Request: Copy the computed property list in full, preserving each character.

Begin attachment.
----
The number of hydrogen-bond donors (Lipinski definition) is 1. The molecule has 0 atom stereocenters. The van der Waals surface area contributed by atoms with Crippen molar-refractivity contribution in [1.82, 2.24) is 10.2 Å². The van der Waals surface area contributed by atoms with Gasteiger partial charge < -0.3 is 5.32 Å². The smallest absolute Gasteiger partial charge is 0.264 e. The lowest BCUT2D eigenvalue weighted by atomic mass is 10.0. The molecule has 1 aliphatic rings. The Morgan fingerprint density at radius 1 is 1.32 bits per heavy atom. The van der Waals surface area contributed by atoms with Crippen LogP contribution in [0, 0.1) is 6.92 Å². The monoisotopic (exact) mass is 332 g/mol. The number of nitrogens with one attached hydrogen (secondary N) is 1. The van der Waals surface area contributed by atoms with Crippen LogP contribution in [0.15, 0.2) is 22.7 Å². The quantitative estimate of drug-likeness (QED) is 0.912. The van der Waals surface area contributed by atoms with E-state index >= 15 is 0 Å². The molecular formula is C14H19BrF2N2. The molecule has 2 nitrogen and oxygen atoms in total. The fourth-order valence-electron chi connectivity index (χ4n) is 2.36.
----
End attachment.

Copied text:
The number of hydrogen-bond donors (Lipinski definition) is 1. The molecule has 0 atom stereocenters. The van der Waals surface area contributed by atoms with Crippen molar-refractivity contribution in [1.82, 2.24) is 10.2 Å². The van der Waals surface area contributed by atoms with Gasteiger partial charge < -0.3 is 5.32 Å². The smallest absolute Gasteiger partial charge is 0.264 e. The lowest BCUT2D eigenvalue weighted by atomic mass is 10.0. The molecule has 1 aliphatic rings. The Morgan fingerprint density at radius 1 is 1.32 bits per heavy atom. The van der Waals surface area contributed by atoms with Crippen LogP contribution in [0, 0.1) is 6.92 Å². The monoisotopic (exact) mass is 332 g/mol. The number of nitrogens with one attached hydrogen (secondary N) is 1. The van der Waals surface area contributed by atoms with Crippen LogP contribution in [0.15, 0.2) is 22.7 Å². The quantitative estimate of drug-likeness (QED) is 0.912. The van der Waals surface area contributed by atoms with E-state index >= 15 is 0 Å². The molecular formula is C14H19BrF2N2. The molecule has 2 nitrogen and oxygen atoms in total. The fourth-order valence-electron chi connectivity index (χ4n) is 2.36.